Oo vs. Meron

Just like there are two ways to say no, there are two ways to say yes.

Oo (Opo for formal, respectful situations) is used when answering questions of opinion or whether something got done.
Did you do the dishes?
Did you pet the dog?

Oo is pronounced like you are saying the name of the letter O twice, not as an ooh sound. O-o.

Meron is used to answer questions about whether you have something.
Do you have  dishes?
Does the dog have food?

Meron is pronounced differently than it looks to most foreigners. Me is between Meh and May, and ron is like roan. Like road but with a n at the end. meh-ROAN. Sometimes you will see it spelled mayron. I believe it’s because “may” is used to say something exists. “May pera.” (There is money.) Adding the -ng ending directly on to the end of “May” would sound awkward, so it got a whole other syllable and became it’s own word.
“May pera?” (Is there money?)
“Merong pera.” (There is money.) Or, just say, “Meron,” for, “There is.”


3 thoughts on “Oo vs. Meron

  1. hello annie… i’m from the highlands north of manila (benguet province) and i’d like to help you out a bit if you don’t mind… 1a- “opo” is primarily used to reply to older people, strangers who are older, guests – you were right to say this is the formal or polite form; “oo” is a reply to equals, friends or younger people… 1b- and, yes, this is a short rounded sound much like what you would find in italian or spanish… 2a- as s a reply, the correct form is ‘meroN’ not ‘meroNG’… the latter form is used in questions or statements where it’s typically followed by the noun in question (e.g., Merong tao sa opisina? = lit. is there + person + in + office = Is anyone at the office?)… 2b- the particle ‘ng’ moves if any other word comes after ‘meron’ (e.g., Meron kaNG pera? = lit. is there + pronoun you + particle ng + money = Do you have money? or Meron ka baNG pera = lit. is there + pronoun you + query emphatic ba + particle ng + money)… 2c- in other cases, the particle ‘ng’ commonly indicates possession or ‘by’ (genetive case, so to speak)… i hope this makes sense… 🙂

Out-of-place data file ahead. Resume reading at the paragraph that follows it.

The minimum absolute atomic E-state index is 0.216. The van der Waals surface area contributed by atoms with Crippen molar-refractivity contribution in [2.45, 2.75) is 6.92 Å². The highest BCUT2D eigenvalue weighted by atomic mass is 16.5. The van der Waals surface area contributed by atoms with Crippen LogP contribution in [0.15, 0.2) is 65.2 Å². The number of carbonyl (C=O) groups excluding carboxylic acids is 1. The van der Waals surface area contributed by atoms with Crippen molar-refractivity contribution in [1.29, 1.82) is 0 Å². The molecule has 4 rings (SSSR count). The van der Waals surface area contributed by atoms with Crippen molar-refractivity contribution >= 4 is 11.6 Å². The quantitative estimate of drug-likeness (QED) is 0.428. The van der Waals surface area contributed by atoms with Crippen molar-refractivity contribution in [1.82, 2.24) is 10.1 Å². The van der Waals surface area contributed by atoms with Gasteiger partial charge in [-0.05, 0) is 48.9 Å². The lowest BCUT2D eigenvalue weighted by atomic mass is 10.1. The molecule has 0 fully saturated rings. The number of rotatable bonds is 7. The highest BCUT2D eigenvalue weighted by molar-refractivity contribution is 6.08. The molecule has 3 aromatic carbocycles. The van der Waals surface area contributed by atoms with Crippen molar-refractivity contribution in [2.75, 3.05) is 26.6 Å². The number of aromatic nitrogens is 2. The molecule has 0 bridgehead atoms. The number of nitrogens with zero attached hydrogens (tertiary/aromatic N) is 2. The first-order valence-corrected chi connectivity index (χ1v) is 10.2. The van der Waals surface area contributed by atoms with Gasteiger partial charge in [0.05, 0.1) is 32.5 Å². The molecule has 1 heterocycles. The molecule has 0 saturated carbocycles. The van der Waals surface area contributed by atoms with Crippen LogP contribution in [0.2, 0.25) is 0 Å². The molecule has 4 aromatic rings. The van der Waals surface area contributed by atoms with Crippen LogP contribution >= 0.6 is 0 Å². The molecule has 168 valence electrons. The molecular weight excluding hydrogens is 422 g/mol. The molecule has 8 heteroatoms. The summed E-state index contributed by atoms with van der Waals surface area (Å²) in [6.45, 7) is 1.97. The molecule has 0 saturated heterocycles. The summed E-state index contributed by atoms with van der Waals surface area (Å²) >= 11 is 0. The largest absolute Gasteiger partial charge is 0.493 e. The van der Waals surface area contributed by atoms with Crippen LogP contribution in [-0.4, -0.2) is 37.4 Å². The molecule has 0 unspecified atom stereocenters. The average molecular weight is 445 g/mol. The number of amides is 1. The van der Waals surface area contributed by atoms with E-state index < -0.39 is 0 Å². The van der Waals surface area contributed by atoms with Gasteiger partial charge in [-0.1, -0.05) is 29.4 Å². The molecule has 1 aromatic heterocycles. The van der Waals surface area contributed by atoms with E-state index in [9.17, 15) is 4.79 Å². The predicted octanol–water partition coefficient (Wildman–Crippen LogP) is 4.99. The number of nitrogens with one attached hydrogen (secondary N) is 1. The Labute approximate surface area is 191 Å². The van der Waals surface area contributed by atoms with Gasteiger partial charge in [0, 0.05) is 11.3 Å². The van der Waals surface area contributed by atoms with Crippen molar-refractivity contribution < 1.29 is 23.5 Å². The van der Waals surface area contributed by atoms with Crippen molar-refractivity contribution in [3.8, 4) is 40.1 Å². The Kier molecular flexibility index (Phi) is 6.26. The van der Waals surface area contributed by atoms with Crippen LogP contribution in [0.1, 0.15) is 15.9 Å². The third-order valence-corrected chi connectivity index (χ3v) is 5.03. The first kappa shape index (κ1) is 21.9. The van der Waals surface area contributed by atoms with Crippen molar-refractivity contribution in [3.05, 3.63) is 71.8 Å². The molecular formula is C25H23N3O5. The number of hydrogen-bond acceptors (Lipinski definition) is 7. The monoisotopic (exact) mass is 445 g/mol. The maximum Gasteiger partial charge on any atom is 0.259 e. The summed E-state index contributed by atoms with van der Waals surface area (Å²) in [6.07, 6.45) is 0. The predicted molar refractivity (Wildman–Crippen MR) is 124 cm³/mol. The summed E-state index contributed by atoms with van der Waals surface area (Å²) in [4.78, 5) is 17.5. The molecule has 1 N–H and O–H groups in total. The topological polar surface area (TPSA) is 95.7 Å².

• Thank you, wrsurya! In my defense, many Americans can’t hear the difference between “meron” and “merong.” 😉 I will alter the original post! (Thank you for calling my attention to it, generally, as I spotted several other typos in the process.)

      • good morning, annie (it’s almost 6 am here in my highland city of Baguio)… no worries – i’m not judgemental i’ve been around people from several other countries, so i guess that helps make relatively open to each speaker’s little quirks when it comes to learning languages… wish you luck and chat with you soon! 🙂

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